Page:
Coward says they stayed in touch over the years and shared fond memories of running restaurants in Austin. “We had such a wonderful time. We made so many friends, and many were customers,” including several governors, politicians and countless lobbyists who would venture south of the river for meals with clients.

“The nights I remember the most were football weekends, where we’d have a three-hour wait at 2 p.m. in the afternoon,” she says. “We’d still be serving food at midnight, and we wouldn’t close if we had people waiting.”

Stroth is survived by his daughter, Meredith, a Westlake graduate who lives in Denver; three grandchildren, Sawyer, Ford and Eliot Edwards; and brother, Steve, of Dallas. A memorial service will be held at 1 p.m. May 2 at Crosspoint Community Church in Centennial, Colo.

Rainbow Inn Lemon Shrimp

Countless readers have asked for the recipe for Rainbow Inn's lemon shrimp over the years, and in 2018, someone finally connected me with Jeannine Coward, who still had the restaurant’s recipes. The dish stands out for a few reasons, starting with the sour cream used in the shrimp batter. The sauce uses evaporated milk that is then diluted with hot water, which makes the sauce less likely to break when you add the lemon juice. Stroth and Coward served this sauce over the red snapper, too, and she says it's great with chicken. For an even more intense garlic flavor, increase the quantity of garlic salt to 1 teaspoon.

— Addie Broyles

1 1/2 pounds large shrimp, peeled, deveined and tails removed

For the shrimp batter:

1/2 cup sour cream

1/4 teaspoon salt

1 egg

1 cup all-purpose flour

For the lemon-butter sauce:

1/2 cup (1 stick) unsalted butter

1/4 cup flour

3/4 teaspoon salt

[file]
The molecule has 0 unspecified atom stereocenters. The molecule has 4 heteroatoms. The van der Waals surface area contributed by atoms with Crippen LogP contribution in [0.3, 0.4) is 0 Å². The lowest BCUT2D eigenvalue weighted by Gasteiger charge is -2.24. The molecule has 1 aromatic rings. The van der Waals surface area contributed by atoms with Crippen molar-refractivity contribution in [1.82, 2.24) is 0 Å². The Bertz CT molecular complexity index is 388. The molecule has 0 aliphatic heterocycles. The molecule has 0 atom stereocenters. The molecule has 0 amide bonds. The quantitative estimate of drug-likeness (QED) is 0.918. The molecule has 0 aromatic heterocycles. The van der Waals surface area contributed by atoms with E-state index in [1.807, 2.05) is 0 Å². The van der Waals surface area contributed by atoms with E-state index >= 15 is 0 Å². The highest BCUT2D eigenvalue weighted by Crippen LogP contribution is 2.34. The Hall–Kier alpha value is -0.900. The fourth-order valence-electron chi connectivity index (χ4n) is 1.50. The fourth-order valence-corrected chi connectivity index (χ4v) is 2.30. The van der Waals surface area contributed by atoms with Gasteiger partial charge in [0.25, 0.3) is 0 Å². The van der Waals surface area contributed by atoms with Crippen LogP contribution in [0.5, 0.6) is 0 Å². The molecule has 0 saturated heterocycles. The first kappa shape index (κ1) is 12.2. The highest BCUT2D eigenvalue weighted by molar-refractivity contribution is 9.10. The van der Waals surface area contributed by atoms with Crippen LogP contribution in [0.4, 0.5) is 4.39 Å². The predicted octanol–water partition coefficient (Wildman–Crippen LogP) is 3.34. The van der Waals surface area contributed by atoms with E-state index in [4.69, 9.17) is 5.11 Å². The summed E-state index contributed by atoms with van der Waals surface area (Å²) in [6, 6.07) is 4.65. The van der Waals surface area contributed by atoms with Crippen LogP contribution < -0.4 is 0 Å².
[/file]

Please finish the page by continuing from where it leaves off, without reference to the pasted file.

1/4 teaspoon white pepper

3/4 teaspoon garlic salt

1/3 cup evaporated milk

Juice from 2-3 lemons (about 2 1/2 tablespoons)

Vegetable or peanut oil, for frying

Press the shrimp down firmly to flatten, or you can butterfly them.

In a medium bowl, whisk together the sour cream, salt and egg to make the batter. Place the flour in another bowl. Dip shrimp into the batter, covering each piece generously. Dredge in flour and gently press the flour into the battered shrimp. Shake off any excess, and set aside.

To make the lemon-butter sauce, melt the butter over low flame and skim off any solids that bubble up on the top. Whisk in the flour to make a roux and cook for 1 minute, then add salt, white pepper, garlic salt and evaporated milk. Add 1 cup hot water until the sauce reached desired consistency. Turn off the heat and then add the lemon juice. Cover and set aside.

Heat about 1 inch of oil in a large, deep frying pan or skillet over medium high heat. Once the oil is hot, drop the breaded shrimp into the oil and cook for 2 to 3 minutes until light golden brown. Remove the shrimp from the oil and place on a paper towel-covered plate. Continue cooking the rest of the shrimp in batches. When ready to serve, reheat the sauce, if needed (but do not bring to a simmer), and spoon sauce over the shrimp. Serves 4.

— Adapted from a Rainbow Inn recipe from Jeannine Coward and Gaylan Stroth

Convict Hill Cucumber Salad

Convict Hill’s cucumber salad recipe has also been a frequent reader request over the years, and in 2014, we republished a modernized version of the dish. Instead of cold water starch, the original ingredient they used that’s difficult to find these days, you can use cornstarch, a more powerful thickener that needs to be mixed with a little water, heated and then cooled. The result is a sweet vinegar dressing that stays emulsified with the oil. Cut back on the sugar if you don't want it so sweet.

— Addie Broyles

1 teaspoon cornstarch

1 tablespoon cold water

1/3 cup tarragon vinegar

1/3 cup sugar

1/3 cup olive oil (or salad or other neutral oil)

1/2 teaspoon salt

1/2 teaspoon white pepper

1 teaspoon dried or fresh minced chives (optional)

1 large cucumber, thinly sliced

1 small tomato, cut into wedges

1/2 yellow onion, thinly sliced

In a small saucepan, whisk together the cornstarch and water. Add the vinegar and bring to a simmer. Cook for two minutes, whisking frequently. Remove from heat and add sugar, oil, salt, pepper and chives, if using. Combine thoroughly and let cool on the counter or in the fridge.

Toss together cucumber, tomato and onion in a medium bowl. Add half of the dressing and toss. Taste for seasoning and add more dressing, if desired. Reserve any remaining sauce for up to two weeks in the fridge for other salads. Serves 2 to 4.

— Adapted from a Convict Hill recipe from Jeannine Coward and Gaylan Stroth